Does anyone have a triangle dump of it I can use, or are you going to make me go tesselate the Beziers myself? From the flurry of responses, it sounds like many people have easy access to the data I want-- please post it somewhere!



October 13, 2000, 11:21 AM

"hello world equivelant?
What does that mean?"

As long as you ask questions like that I think there won't be a single coder in the world that would take you seriously :)


October 13, 2000, 11:27 AM

I have seen the tea pot in the opengl programmers guide but dont remember if there was anythin in the source. Looks hany


October 13, 2000, 11:48 AM

Cool job Kurt.

Antonio Lattanzio

October 13, 2000, 12:51 PM

It's Neat.. do u support Layered Materials?



October 13, 2000, 01:33 PM

Just as a heads up, you can get GLUT's teapot model out of GLUT pretty easily using OpenGL's semi-obscure feedback mode, so if you have any implementation of OpenGL and GLUT sitting around, it should be relatively simple to rape it for the mesh.

Kurt Miller

October 13, 2000, 02:07 PM

Thanks for the comments.

morgan: The teapot is indeed just a mesh exported from 3DSMax.

Francis: Yeah, it saves the information to a file, and when its loaded back, my renderer tries to find the best way to do the neccesary blending, which could still use a bit of optimization. It updates the UVs each frame based on a timer; hence the UV per second thing. Its pretty much just as you see it in the image, nothing fancy about it. There are n layers, each with a texture and some blending/UV options.

bit64: The windowed tool uses OpenGL, but the main application uses Direct3D. I guess "material" is a bit of a misnomer since OpenGL and Direct3D have their own concept of materials which is pretty different from what I was talking about. I guess I'll call it something else at some point.


October 13, 2000, 02:59 PM

As long as you ask questions like that I think there won't be a single coder in the world that would take you seriously :)


I think maybe you completely misunderstood the question, as happens sometimes when people don't think.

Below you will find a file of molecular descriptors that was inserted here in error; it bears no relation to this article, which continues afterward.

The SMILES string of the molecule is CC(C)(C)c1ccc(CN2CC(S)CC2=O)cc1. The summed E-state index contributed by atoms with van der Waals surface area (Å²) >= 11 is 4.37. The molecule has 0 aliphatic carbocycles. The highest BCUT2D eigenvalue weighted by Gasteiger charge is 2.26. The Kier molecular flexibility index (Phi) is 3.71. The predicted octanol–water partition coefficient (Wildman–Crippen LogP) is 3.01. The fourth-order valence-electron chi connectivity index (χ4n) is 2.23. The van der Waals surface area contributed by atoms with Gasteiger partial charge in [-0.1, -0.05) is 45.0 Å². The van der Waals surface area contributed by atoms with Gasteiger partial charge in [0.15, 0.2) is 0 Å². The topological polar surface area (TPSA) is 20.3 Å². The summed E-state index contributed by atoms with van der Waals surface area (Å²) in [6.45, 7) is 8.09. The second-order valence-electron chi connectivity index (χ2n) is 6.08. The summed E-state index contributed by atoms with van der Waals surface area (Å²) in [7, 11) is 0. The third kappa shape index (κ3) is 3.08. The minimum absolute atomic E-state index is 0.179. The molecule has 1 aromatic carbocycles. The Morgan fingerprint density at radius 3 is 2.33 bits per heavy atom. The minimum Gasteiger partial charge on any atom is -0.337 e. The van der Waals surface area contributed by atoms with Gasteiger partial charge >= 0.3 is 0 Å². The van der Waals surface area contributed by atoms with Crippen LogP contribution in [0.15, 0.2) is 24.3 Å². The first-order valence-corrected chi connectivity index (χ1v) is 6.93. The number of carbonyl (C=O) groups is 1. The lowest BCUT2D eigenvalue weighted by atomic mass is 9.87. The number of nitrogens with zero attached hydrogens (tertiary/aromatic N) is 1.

What I meant was this: I dont think that Kurt's material editor is an equivalent to the hello world program. Perhaps the author was talking about the teapot, I'm not sure. That's why I was asking. Can you take that seriously? I hope so.

The Wolf

October 13, 2000, 03:41 PM

enough with teapot already (It was interesting back in the day), give the man some credit for his work instead!!

Kurt Miller

October 13, 2000, 04:58 PM

Oops, missed this comment the first time through. Info on my 3D engine is available here:

The page isn't really up to date though.


October 13, 2000, 05:52 PM


Couldn't you use the texture transformation matrix from the rotation/translation part, and let the GPU do the work?

Just a thought..

// Magnus


October 13, 2000, 06:09 PM

Nice work, Kurt (on both the engine and this site).

What do you use for creating the UI. Is it completely custom-made, do you use a library of some sort or is it made with MSVC?

Kurt Miller

October 13, 2000, 06:12 PM

Yes, I use texture matrices. I have to update the "current rotation angle" and "current uv deltas" though each frame, which are just numbers.

Pierre Terdiman

October 13, 2000, 09:15 PM

The MAX teapot:

erik robson

October 13, 2000, 09:25 PM

This would be invaluable as a general-purpose art tool. I really, really mean it -- most artists would do anything to generate materials like this and see the changes in real-time.

Have you thought about hooking up Q3 shader support? That would truly be a killer app. (I don't *think* there's anything like that right now, is there?)

Anyway, nice work.


October 14, 2000, 10:08 AM

Look nice!!

Have u thought to do the same think with a max plugin?